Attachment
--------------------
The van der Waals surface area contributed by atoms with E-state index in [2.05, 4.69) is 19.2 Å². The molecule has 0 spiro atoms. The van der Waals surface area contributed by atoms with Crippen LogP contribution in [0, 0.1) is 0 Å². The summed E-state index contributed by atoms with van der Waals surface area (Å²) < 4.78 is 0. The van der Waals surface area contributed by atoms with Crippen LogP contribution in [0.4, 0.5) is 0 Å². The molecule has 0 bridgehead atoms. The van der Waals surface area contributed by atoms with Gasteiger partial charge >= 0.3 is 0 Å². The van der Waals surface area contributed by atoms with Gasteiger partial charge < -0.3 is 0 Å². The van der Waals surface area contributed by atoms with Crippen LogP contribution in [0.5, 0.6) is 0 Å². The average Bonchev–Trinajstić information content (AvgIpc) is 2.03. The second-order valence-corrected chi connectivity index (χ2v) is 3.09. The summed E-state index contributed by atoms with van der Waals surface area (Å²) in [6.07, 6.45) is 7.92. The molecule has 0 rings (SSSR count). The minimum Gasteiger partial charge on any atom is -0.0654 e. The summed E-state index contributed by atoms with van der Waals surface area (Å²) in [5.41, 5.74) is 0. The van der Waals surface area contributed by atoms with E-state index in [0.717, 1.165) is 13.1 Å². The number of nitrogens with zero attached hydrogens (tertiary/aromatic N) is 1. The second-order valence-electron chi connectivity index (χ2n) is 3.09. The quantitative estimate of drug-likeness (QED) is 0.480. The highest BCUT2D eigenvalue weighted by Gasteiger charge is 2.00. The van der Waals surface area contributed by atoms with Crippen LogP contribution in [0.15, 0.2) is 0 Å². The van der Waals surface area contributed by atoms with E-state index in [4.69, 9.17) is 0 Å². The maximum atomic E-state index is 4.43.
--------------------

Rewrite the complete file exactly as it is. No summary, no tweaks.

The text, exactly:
The van der Waals surface area contributed by atoms with E-state index in [2.05, 4.69) is 19.2 Å². The molecule has 0 spiro atoms. The van der Waals surface area contributed by atoms with Crippen LogP contribution in [0, 0.1) is 0 Å². The summed E-state index contributed by atoms with van der Waals surface area (Å²) < 4.78 is 0. The van der Waals surface area contributed by atoms with Crippen LogP contribution in [0.4, 0.5) is 0 Å². The molecule has 0 bridgehead atoms. The van der Waals surface area contributed by atoms with Gasteiger partial charge >= 0.3 is 0 Å². The van der Waals surface area contributed by atoms with Gasteiger partial charge < -0.3 is 0 Å². The van der Waals surface area contributed by atoms with Crippen LogP contribution in [0.5, 0.6) is 0 Å². The average Bonchev–Trinajstić information content (AvgIpc) is 2.03. The second-order valence-corrected chi connectivity index (χ2v) is 3.09. The summed E-state index contributed by atoms with van der Waals surface area (Å²) in [6.07, 6.45) is 7.92. The molecule has 0 rings (SSSR count). The minimum Gasteiger partial charge on any atom is -0.0654 e. The summed E-state index contributed by atoms with van der Waals surface area (Å²) in [5.41, 5.74) is 0. The van der Waals surface area contributed by atoms with E-state index in [0.717, 1.165) is 13.1 Å². The number of nitrogens with zero attached hydrogens (tertiary/aromatic N) is 1. The second-order valence-electron chi connectivity index (χ2n) is 3.09. The quantitative estimate of drug-likeness (QED) is 0.480. The highest BCUT2D eigenvalue weighted by Gasteiger charge is 2.00. The van der Waals surface area contributed by atoms with Crippen LogP contribution in [0.15, 0.2) is 0 Å². The van der Waals surface area contributed by atoms with E-state index in [4.69, 9.17) is 0 Å². The maximum atomic E-state index is 4.43.